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Norton outlines trust reform budget

Last Updated: 7:27 p.m. Eastern Standard Time.

Secretary of Interior Gale Norton today announced that her fiscal year 2003 budget will contain an $83.6 million increase for trust reform activities.

Speaking to tribal leaders in Washington, D.C., Norton said the increase would fund reform at both the Bureau of Indian Affairs and the Office of the Special Trustee. She did not detail an amount for each agency and declined requests by tribal leaders during a question and answer session to do so.

Bureau of Indian Affairs spokesperson Nedra Darling also declined comment. Interior spokesperson John Wright said he was not involved in budget issues.

For fiscal year 2002, which began in October, Norton asked for and Congress appropriated $228.6 million for trust asset management. Of this amount, $118.4 was directed to the BIA and $110.2 to the OST.

Going by Norton's figure, trust would receive $312.2 million in fiscal year 2003. This represents a 27 percent increase.

Coincidentally, the total figure is close to a $300 million reprogramming request Norton made of Congressional appropriators last fall to fund the Bureau of Indian Trust Assets Management. The request has been halted, pending tribal consultation on BITAM, at the direction of Senate Majority Leader Tom Daschle (D-S.D.) and key lawmakers.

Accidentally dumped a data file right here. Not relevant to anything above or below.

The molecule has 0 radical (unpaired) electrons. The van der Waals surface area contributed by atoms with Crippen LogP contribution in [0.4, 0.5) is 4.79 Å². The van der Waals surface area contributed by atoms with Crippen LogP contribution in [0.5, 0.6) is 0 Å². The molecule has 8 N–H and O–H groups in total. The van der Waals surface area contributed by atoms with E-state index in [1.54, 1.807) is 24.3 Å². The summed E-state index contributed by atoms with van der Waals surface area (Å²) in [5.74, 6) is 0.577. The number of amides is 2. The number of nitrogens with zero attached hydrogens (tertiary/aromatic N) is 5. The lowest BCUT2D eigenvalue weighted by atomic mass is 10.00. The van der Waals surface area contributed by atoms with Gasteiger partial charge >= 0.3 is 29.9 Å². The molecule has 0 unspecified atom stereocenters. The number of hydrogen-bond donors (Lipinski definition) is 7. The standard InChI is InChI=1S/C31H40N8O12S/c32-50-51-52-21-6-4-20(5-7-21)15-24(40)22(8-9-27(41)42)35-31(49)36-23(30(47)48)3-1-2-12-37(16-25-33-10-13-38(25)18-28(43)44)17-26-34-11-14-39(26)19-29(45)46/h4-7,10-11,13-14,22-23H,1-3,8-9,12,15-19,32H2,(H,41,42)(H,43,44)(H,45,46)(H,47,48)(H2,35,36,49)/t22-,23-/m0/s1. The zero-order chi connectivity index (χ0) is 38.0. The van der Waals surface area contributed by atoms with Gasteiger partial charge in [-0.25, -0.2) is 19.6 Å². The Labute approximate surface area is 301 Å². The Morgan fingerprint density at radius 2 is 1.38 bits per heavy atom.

In addition to the trust budget announcement, Norton said tribal priority allocation (TPA) funds would receive a 3 percent increase of $21 million. This would put TPA at $776.8 million.

In response to the proposed budget, tribal leaders expressed disappointment. "It's just a start," said National Congress of American Indians President Tex Hall (NCAI).

Hall pointed to a third-party assessment by EDS Corporation which documents the need for adequate staffing and resources. Meaningful trust reform will not occur unless the Bush administration seeks significant funding increases, he said.

Navajo Nation council member Erwin Keeswood also voiced displeasure. He said the budget reflected implementation of BITAM without tribal consent.

Norton will officially unveil the details of the budget on Monday at 2 p.m. at the main Department of Interior building in Washington, D.C.

Today on Indianz.Com:
Trust system takes center stage in contempt (2/1)
Norton renews push on private trust data (2/1)

Relevant Links:
Indian Trust, Department of Interior -
Indian Trust: Cobell v. Norton -
Trust Reform, NCAI -